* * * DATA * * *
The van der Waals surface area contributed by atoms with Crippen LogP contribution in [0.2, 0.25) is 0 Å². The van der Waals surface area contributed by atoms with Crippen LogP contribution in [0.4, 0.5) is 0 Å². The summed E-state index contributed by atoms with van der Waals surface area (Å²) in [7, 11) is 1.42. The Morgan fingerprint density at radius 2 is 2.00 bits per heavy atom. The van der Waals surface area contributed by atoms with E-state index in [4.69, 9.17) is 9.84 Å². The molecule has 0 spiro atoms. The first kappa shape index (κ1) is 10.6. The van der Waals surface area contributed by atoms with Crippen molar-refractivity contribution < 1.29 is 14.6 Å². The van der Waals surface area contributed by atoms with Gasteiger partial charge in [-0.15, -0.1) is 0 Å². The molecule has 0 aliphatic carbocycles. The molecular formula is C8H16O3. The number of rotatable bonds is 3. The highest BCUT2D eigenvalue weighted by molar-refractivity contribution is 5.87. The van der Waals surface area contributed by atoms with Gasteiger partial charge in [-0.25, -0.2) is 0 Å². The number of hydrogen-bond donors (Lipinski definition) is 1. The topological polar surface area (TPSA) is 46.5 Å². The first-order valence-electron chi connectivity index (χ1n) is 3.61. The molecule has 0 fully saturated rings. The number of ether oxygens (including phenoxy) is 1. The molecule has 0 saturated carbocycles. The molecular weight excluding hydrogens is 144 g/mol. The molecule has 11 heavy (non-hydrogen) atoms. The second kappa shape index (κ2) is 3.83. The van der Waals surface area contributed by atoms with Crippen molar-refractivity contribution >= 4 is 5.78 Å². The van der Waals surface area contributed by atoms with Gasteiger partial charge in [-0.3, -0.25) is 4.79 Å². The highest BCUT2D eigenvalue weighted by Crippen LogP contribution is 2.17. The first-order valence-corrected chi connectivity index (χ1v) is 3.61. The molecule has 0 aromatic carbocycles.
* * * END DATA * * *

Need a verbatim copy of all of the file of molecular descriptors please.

The van der Waals surface area contributed by atoms with Crippen LogP contribution in [0.2, 0.25) is 0 Å². The van der Waals surface area contributed by atoms with Crippen LogP contribution in [0.4, 0.5) is 0 Å². The summed E-state index contributed by atoms with van der Waals surface area (Å²) in [7, 11) is 1.42. The Morgan fingerprint density at radius 2 is 2.00 bits per heavy atom. The van der Waals surface area contributed by atoms with E-state index in [4.69, 9.17) is 9.84 Å². The molecule has 0 spiro atoms. The first kappa shape index (κ1) is 10.6. The van der Waals surface area contributed by atoms with Crippen molar-refractivity contribution < 1.29 is 14.6 Å². The van der Waals surface area contributed by atoms with Gasteiger partial charge in [-0.15, -0.1) is 0 Å². The molecule has 0 aliphatic carbocycles. The molecular formula is C8H16O3. The number of rotatable bonds is 3. The highest BCUT2D eigenvalue weighted by molar-refractivity contribution is 5.87. The van der Waals surface area contributed by atoms with Gasteiger partial charge in [-0.25, -0.2) is 0 Å². The number of hydrogen-bond donors (Lipinski definition) is 1. The topological polar surface area (TPSA) is 46.5 Å². The first-order valence-electron chi connectivity index (χ1n) is 3.61. The molecule has 0 fully saturated rings. The number of ether oxygens (including phenoxy) is 1. The molecule has 0 saturated carbocycles. The molecular weight excluding hydrogens is 144 g/mol. The molecule has 11 heavy (non-hydrogen) atoms. The second kappa shape index (κ2) is 3.83. The van der Waals surface area contributed by atoms with Crippen molar-refractivity contribution >= 4 is 5.78 Å². The van der Waals surface area contributed by atoms with Gasteiger partial charge in [-0.3, -0.25) is 4.79 Å². The highest BCUT2D eigenvalue weighted by Crippen LogP contribution is 2.17. The first-order valence-corrected chi connectivity index (χ1v) is 3.61. The molecule has 0 aromatic carbocycles.